Spam and Malicious E-mail Filtering
In a 2008 report, enterprise anti virus vendor Sophos reported that approximately 96% of all email is spam. In that same report they also state
"The figures show an alarming rise in the proportion of spam emails sent with malicious attachments between July - September 2008, as well as an increase in spam attacks using social engineering techniques to snare unsuspecting computer users. "
The University of Denver contracts with Microsoft to provide e-mail service for all student, staff, and faculty member e-mail accounts. E-mail messages pass through Microsoft Exchange Online Protection servers and are scanned for viruses. Because viruses and worms passed through e-mail as executable attachments are typically generated automatically and profusely by infected computers, e-mail messages found to contain infected attachments are discarded.
Microsoft has identified a number of attachment types that have, historically, been used to exploit computer operating system and application vulnerabilities. Microsoft Outlook will block these attachments. A complete list of blocked attachments can be found at the Microsoft Office Support site.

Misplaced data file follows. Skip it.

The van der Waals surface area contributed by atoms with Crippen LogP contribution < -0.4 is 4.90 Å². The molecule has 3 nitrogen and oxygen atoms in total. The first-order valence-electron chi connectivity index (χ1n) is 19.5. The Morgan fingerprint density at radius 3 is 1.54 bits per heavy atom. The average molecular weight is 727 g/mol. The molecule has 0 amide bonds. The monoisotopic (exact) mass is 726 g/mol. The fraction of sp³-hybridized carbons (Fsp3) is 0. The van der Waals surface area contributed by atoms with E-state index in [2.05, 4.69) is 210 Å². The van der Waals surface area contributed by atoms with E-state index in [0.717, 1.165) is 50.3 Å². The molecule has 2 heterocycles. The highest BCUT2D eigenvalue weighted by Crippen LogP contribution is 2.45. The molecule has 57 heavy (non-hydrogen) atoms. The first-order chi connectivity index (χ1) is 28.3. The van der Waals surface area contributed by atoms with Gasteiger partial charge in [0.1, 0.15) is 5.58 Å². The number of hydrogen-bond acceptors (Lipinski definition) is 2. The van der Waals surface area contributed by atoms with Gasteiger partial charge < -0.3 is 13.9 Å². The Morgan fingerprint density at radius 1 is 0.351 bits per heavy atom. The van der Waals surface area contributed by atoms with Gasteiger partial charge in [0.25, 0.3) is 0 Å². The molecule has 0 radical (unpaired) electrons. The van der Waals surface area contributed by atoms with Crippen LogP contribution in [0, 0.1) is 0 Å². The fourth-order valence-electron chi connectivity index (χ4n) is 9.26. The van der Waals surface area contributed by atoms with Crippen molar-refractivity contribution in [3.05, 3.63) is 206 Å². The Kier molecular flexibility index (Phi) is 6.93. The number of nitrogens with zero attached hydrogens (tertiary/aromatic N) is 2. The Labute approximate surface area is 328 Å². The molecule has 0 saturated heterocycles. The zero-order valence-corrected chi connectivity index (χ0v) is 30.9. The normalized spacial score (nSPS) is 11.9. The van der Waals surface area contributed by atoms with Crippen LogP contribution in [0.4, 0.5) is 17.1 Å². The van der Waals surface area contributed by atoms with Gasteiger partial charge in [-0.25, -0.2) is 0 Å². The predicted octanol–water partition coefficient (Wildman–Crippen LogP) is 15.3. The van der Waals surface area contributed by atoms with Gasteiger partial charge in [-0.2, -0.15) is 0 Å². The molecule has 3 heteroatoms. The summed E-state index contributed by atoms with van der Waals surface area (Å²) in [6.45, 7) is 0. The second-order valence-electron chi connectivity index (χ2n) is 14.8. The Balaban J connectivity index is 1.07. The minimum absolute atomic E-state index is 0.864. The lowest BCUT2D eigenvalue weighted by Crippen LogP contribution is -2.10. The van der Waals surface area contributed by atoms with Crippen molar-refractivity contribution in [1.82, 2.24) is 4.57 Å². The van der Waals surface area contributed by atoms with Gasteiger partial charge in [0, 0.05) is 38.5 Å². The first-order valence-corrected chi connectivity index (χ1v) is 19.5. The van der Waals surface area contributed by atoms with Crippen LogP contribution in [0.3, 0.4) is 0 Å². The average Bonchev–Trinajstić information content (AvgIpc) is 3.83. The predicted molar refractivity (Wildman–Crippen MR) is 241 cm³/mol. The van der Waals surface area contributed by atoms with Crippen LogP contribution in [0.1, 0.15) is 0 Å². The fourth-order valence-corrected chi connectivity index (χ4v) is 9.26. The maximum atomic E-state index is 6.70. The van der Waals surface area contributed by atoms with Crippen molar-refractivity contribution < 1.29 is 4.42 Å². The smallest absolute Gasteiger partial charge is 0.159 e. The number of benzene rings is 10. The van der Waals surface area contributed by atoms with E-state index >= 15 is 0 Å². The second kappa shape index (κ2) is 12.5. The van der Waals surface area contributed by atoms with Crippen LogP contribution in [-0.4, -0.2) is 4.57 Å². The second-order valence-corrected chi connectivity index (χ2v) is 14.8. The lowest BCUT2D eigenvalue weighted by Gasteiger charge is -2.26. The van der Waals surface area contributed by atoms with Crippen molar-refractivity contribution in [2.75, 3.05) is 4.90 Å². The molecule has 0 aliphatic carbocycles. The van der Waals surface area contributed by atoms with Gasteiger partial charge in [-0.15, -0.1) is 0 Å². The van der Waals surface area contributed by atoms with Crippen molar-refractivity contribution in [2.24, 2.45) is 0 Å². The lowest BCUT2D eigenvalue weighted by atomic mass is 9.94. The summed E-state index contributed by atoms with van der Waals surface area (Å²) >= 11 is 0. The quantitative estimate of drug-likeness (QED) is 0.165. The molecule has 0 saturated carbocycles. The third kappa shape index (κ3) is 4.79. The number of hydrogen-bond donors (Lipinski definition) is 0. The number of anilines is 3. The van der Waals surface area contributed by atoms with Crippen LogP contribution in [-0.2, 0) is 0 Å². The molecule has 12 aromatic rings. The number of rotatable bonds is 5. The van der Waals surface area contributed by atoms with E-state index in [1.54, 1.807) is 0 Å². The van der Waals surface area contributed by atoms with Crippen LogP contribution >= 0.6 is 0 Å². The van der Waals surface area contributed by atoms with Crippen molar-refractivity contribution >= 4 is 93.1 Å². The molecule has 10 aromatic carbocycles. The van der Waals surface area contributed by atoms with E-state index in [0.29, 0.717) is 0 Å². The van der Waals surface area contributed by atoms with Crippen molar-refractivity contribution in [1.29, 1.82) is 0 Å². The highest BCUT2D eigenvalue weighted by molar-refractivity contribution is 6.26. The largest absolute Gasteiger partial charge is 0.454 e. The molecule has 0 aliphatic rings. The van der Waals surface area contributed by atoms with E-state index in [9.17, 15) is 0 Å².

Do not open any e-mail attachment unless you:
- Know the sender. Do not accept e-mail "candy" from strangers.
- Confirm that the sender actually sent the attachment. Malicious messages may be disguised as coming from legitimate addresses. Do not open message attachments if you have any reason to suspect the authenticity of the message.
Please review the above warnings before opening any e-mail attachments.
People who need to transmit potentially malicious file types, may do so in several ways:
- Senders can post the file on a website and tell recipients where they can download it. (This is usually the most appropriate method for distributing files to many recipients.)
- Senders can rename the file before attaching it and provide recipients with instructions for changing the file name back to its original value.
- Senders may encrypt the attachment or the message and provide instructions to decrypt it upon receipt.
Important: These techniques are sometimes used by criminals in an attempt to spread malware. The recipient should still heed the WARNINGS given above AND have up-to-date anti virus software installed and working on their system.
In addition to scanning e-mail for malicious attachments, Microsoft Exchange Online Protection also scans for harmless - yet unwanted - "spam" email. Email that Microsoft servers determine is spam will be delivered to your Junk E-mail folder. No computer system can perfectly predict whether you will consider a particular message to be spam. Some desirable messages will be delivered to your Junk E-mail folder and some spam will be delivered to your inbox. It is important that you periodically check your Junk E-mail folder for legitimate spam. Items in your Junk E-mail folder will expire after 29 days.
Last updated January 21, 2016